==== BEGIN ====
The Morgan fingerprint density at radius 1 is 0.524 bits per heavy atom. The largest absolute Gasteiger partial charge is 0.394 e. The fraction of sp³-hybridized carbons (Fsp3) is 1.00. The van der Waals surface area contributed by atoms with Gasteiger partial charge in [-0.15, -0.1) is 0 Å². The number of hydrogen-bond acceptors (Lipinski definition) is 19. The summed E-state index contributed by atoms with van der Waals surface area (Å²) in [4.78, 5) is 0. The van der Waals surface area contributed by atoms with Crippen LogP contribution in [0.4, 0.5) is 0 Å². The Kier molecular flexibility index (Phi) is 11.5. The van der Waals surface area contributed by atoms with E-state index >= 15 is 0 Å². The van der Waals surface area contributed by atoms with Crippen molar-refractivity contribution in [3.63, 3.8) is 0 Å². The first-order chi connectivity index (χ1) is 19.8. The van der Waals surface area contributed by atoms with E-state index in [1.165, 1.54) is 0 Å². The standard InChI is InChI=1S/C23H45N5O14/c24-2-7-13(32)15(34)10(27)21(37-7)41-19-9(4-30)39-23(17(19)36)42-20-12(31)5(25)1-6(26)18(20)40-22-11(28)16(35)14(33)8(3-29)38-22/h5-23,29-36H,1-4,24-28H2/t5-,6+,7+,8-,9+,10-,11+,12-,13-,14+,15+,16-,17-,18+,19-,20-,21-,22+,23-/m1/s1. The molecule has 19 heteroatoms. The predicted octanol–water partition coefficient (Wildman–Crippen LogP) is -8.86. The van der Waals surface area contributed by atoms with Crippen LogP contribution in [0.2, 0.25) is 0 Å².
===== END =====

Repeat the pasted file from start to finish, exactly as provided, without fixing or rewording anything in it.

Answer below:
The Morgan fingerprint density at radius 1 is 0.524 bits per heavy atom. The largest absolute Gasteiger partial charge is 0.394 e. The fraction of sp³-hybridized carbons (Fsp3) is 1.00. The van der Waals surface area contributed by atoms with Gasteiger partial charge in [-0.15, -0.1) is 0 Å². The number of hydrogen-bond acceptors (Lipinski definition) is 19. The summed E-state index contributed by atoms with van der Waals surface area (Å²) in [4.78, 5) is 0. The van der Waals surface area contributed by atoms with Crippen LogP contribution in [0.4, 0.5) is 0 Å². The Kier molecular flexibility index (Phi) is 11.5. The van der Waals surface area contributed by atoms with E-state index >= 15 is 0 Å². The van der Waals surface area contributed by atoms with Crippen molar-refractivity contribution in [3.63, 3.8) is 0 Å². The first-order chi connectivity index (χ1) is 19.8. The van der Waals surface area contributed by atoms with E-state index in [1.165, 1.54) is 0 Å². The standard InChI is InChI=1S/C23H45N5O14/c24-2-7-13(32)15(34)10(27)21(37-7)41-19-9(4-30)39-23(17(19)36)42-20-12(31)5(25)1-6(26)18(20)40-22-11(28)16(35)14(33)8(3-29)38-22/h5-23,29-36H,1-4,24-28H2/t5-,6+,7+,8-,9+,10-,11+,12-,13-,14+,15+,16-,17-,18+,19-,20-,21-,22+,23-/m1/s1. The molecule has 19 heteroatoms. The predicted octanol–water partition coefficient (Wildman–Crippen LogP) is -8.86. The van der Waals surface area contributed by atoms with Crippen LogP contribution in [0.2, 0.25) is 0 Å².